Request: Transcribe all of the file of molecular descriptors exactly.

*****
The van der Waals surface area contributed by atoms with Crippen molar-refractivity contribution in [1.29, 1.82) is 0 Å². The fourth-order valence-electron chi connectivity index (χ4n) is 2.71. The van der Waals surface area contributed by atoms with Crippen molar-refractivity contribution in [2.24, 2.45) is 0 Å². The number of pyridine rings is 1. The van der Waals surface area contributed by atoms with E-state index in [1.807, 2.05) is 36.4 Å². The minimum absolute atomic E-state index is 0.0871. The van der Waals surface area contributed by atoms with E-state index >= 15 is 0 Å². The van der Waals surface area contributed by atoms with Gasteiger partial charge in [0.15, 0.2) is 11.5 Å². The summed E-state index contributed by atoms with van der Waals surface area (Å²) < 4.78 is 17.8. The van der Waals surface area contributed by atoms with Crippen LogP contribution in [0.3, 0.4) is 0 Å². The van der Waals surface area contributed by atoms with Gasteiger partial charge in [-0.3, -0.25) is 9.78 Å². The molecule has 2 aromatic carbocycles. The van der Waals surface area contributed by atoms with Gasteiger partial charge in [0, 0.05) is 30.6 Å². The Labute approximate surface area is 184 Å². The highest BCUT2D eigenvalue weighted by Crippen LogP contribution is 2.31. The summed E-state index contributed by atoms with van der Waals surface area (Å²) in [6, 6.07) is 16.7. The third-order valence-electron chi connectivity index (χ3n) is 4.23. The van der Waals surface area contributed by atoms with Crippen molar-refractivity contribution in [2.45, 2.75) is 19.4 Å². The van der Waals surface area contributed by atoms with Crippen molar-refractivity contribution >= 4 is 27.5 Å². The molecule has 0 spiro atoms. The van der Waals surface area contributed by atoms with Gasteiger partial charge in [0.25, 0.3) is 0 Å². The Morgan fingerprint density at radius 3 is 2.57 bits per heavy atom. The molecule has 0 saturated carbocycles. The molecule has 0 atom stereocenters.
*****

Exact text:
The van der Waals surface area contributed by atoms with Crippen molar-refractivity contribution in [1.29, 1.82) is 0 Å². The fourth-order valence-electron chi connectivity index (χ4n) is 2.71. The van der Waals surface area contributed by atoms with Crippen molar-refractivity contribution in [2.24, 2.45) is 0 Å². The number of pyridine rings is 1. The van der Waals surface area contributed by atoms with E-state index in [1.807, 2.05) is 36.4 Å². The minimum absolute atomic E-state index is 0.0871. The van der Waals surface area contributed by atoms with E-state index >= 15 is 0 Å². The van der Waals surface area contributed by atoms with Gasteiger partial charge in [0.15, 0.2) is 11.5 Å². The summed E-state index contributed by atoms with van der Waals surface area (Å²) < 4.78 is 17.8. The van der Waals surface area contributed by atoms with Crippen LogP contribution in [0.3, 0.4) is 0 Å². The van der Waals surface area contributed by atoms with Gasteiger partial charge in [-0.3, -0.25) is 9.78 Å². The molecule has 2 aromatic carbocycles. The van der Waals surface area contributed by atoms with Gasteiger partial charge in [0, 0.05) is 30.6 Å². The Labute approximate surface area is 184 Å². The highest BCUT2D eigenvalue weighted by Crippen LogP contribution is 2.31. The summed E-state index contributed by atoms with van der Waals surface area (Å²) in [6, 6.07) is 16.7. The third-order valence-electron chi connectivity index (χ3n) is 4.23. The van der Waals surface area contributed by atoms with Crippen molar-refractivity contribution in [2.45, 2.75) is 19.4 Å². The van der Waals surface area contributed by atoms with Crippen molar-refractivity contribution >= 4 is 27.5 Å². The molecule has 0 spiro atoms. The van der Waals surface area contributed by atoms with Gasteiger partial charge in [0.25, 0.3) is 0 Å². The Morgan fingerprint density at radius 3 is 2.57 bits per heavy atom. The molecule has 0 saturated carbocycles. The molecule has 0 atom stereocenters.